The BBC reports that Portsmouth will today become the first Premiership football club to enter administration (equivalent to Chapter 11 bankruptcy protection), and for their endeavours the club has been described as “dysfunctional”, with the suggestion that Pompey’s business methods had gone “against all good governance”. This was the take of accountant Nick O’Reilly, who recently had the dubious pleasure of looking over their books.
Portsmouth will have nine points deducted from their already abysmal 16-point haul for the entire season thus far, and hence are almost certain to be relegated (demoted) to the Championship, with the associated financial costs.
This is a club that, only 15 months back came within seconds of beating AC Milan. However, like Leeds United, it was a club that bought big-money players on the basis of on-field success, and when that success began to dry up (because football is like that), things began to go wrong. It’s been like one of those slow-moving action scenes in a movie, Portsmouth’s degeneration into financial meltdown. Their manager Harry Redknapp jumped ship almost 18 months ago now, with rumours then that Pompey’s finances were terrible and that Redknapp was moving to avoid being associated with the ugly downturn in playing fortunes that was almost certain to follow.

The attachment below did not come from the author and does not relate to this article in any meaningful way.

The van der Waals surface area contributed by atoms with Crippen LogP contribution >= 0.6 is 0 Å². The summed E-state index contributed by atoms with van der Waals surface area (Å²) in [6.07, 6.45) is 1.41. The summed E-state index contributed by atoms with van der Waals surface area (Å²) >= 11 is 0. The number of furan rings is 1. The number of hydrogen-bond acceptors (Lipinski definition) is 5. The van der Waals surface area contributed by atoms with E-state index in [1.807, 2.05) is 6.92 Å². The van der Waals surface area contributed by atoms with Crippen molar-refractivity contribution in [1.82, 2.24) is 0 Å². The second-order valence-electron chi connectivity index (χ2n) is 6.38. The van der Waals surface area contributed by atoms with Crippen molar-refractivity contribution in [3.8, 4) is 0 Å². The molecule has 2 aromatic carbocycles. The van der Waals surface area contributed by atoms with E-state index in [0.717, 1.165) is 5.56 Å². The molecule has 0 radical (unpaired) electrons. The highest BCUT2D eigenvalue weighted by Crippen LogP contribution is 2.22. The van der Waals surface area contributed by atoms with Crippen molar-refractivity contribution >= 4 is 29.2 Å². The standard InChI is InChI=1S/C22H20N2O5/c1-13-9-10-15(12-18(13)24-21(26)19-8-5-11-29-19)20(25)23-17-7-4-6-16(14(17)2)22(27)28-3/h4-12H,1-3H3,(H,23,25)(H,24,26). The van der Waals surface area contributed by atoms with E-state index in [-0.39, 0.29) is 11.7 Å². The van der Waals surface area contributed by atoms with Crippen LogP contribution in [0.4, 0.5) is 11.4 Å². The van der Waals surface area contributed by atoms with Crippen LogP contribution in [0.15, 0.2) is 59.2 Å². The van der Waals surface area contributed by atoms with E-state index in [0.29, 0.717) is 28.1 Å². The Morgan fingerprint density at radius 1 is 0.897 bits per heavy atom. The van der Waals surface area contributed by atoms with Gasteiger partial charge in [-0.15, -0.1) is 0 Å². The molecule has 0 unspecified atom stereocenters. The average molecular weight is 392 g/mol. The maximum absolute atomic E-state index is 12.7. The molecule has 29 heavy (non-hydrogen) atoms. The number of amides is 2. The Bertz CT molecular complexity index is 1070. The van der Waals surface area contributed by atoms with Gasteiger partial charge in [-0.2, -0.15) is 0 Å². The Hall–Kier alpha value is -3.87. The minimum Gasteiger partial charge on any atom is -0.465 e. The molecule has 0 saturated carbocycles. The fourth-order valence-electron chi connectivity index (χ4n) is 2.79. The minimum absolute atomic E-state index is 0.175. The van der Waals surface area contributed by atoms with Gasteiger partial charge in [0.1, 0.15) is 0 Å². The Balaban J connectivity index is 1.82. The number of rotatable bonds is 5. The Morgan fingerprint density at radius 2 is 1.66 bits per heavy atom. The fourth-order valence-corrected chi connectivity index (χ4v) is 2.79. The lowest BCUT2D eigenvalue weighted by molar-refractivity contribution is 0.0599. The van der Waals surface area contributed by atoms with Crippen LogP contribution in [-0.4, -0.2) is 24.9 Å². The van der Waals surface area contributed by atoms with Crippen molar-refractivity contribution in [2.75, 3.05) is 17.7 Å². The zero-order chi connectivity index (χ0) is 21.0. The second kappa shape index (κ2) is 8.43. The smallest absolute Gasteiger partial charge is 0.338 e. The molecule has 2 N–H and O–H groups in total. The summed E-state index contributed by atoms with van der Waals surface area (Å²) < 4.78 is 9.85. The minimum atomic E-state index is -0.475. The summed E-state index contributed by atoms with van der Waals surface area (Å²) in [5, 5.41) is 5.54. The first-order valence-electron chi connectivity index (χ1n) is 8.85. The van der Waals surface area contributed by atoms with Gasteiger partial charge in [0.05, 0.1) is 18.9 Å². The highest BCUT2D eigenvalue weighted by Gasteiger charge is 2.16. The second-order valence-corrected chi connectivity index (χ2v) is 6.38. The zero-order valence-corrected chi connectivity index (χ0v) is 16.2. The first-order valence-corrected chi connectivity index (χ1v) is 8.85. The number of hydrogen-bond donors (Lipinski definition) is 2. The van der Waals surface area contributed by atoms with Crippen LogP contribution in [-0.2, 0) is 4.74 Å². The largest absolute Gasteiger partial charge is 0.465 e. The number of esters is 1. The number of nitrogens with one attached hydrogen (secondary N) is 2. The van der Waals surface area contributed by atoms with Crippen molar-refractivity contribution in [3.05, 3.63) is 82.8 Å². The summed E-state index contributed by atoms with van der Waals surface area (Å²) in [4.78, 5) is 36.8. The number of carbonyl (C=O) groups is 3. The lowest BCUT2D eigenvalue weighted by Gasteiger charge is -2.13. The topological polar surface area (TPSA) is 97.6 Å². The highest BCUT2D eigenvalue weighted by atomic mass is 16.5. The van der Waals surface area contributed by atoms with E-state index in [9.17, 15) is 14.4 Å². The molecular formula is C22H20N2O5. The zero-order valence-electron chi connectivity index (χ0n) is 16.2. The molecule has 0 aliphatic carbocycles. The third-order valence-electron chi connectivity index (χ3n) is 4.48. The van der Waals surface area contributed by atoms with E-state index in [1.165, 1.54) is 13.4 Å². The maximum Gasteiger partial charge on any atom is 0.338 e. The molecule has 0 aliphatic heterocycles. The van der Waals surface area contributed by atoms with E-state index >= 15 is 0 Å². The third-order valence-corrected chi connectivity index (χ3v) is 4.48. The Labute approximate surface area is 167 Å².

And as always, the focus will be on the fans of the club, who have to suffer the uncertainty of knowing whether their club will continue to exist. I have to admit, as the supporter of a team struggling against relegation to League Two (the fourth professional English division), I have only partial sympathy with the supporters: They were taken on a wonderful ride through the upper echelons of English football, but Portsmouth has never been, nor will it ever be, a big club. The local area doesn’t have enough to provide the kind of fan base that can support a big football club.
Nonetheless, there is the point that fans tend to be the ones left suffering in all these kind of situations (Leeds United, Notts County, Chester, Newcastle,…), where awful decisions are made by people in board rooms that affect the team’s fortunes for years and even decades to come. But surely that’s business? That’s why it’s important to appoint good managers and good CEOs and so on, and not be duped by the bad ones that are actually asset strippers. If it’s not supporters of a football club, it’s recipients of pensions, it’s loyal buyers of some product, that suffer.
The example of Notts County is particularly telling, where even the supporters trust sold its shareholding for nothing to Munto Finance, who then “disappeared off the face of the earth”. Will people ever stop being fooled, or will the incentives for foolers to stop fooling ever dissipate? Unlikely, while football continues to attract so much TV money…